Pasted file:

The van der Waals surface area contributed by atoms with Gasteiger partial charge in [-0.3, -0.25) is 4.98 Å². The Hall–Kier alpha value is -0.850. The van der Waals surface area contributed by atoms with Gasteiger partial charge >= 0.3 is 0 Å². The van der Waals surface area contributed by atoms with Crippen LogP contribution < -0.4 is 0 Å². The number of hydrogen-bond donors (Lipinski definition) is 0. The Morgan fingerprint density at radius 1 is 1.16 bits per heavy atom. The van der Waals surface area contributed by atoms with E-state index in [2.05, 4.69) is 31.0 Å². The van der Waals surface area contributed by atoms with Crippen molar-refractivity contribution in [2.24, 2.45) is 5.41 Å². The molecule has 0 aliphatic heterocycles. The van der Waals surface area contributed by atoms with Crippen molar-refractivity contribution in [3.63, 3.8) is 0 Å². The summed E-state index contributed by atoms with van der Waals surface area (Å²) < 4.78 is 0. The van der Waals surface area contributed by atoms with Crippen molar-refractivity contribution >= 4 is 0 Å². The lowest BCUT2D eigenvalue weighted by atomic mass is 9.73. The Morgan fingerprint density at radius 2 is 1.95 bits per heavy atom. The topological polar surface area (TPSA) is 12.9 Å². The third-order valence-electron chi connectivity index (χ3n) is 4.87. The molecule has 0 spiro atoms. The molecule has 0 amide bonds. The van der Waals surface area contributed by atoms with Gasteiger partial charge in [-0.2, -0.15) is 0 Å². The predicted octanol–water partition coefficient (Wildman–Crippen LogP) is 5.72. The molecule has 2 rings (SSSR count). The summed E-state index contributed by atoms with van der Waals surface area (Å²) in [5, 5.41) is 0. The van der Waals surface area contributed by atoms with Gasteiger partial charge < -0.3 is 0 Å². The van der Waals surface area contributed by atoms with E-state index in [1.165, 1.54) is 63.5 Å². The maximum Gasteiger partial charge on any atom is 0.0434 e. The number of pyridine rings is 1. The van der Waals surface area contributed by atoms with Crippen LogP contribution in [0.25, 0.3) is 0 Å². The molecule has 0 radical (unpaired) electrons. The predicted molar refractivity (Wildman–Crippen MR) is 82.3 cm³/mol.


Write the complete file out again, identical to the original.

The van der Waals surface area contributed by atoms with Gasteiger partial charge in [-0.3, -0.25) is 4.98 Å². The Hall–Kier alpha value is -0.850. The van der Waals surface area contributed by atoms with Gasteiger partial charge >= 0.3 is 0 Å². The van der Waals surface area contributed by atoms with Crippen LogP contribution < -0.4 is 0 Å². The number of hydrogen-bond donors (Lipinski definition) is 0. The Morgan fingerprint density at radius 1 is 1.16 bits per heavy atom. The van der Waals surface area contributed by atoms with E-state index in [2.05, 4.69) is 31.0 Å². The van der Waals surface area contributed by atoms with Crippen molar-refractivity contribution in [2.24, 2.45) is 5.41 Å². The molecule has 0 aliphatic heterocycles. The van der Waals surface area contributed by atoms with Crippen molar-refractivity contribution in [3.63, 3.8) is 0 Å². The summed E-state index contributed by atoms with van der Waals surface area (Å²) < 4.78 is 0. The van der Waals surface area contributed by atoms with Crippen molar-refractivity contribution >= 4 is 0 Å². The lowest BCUT2D eigenvalue weighted by atomic mass is 9.73. The Morgan fingerprint density at radius 2 is 1.95 bits per heavy atom. The topological polar surface area (TPSA) is 12.9 Å². The third-order valence-electron chi connectivity index (χ3n) is 4.87. The molecule has 0 spiro atoms. The molecule has 0 amide bonds. The van der Waals surface area contributed by atoms with Gasteiger partial charge in [-0.2, -0.15) is 0 Å². The predicted octanol–water partition coefficient (Wildman–Crippen LogP) is 5.72. The molecule has 2 rings (SSSR count). The summed E-state index contributed by atoms with van der Waals surface area (Å²) in [5, 5.41) is 0. The van der Waals surface area contributed by atoms with Gasteiger partial charge < -0.3 is 0 Å². The van der Waals surface area contributed by atoms with E-state index in [1.165, 1.54) is 63.5 Å². The maximum Gasteiger partial charge on any atom is 0.0434 e. The number of pyridine rings is 1. The van der Waals surface area contributed by atoms with Crippen LogP contribution in [0.25, 0.3) is 0 Å². The molecule has 0 radical (unpaired) electrons. The predicted molar refractivity (Wildman–Crippen MR) is 82.3 cm³/mol.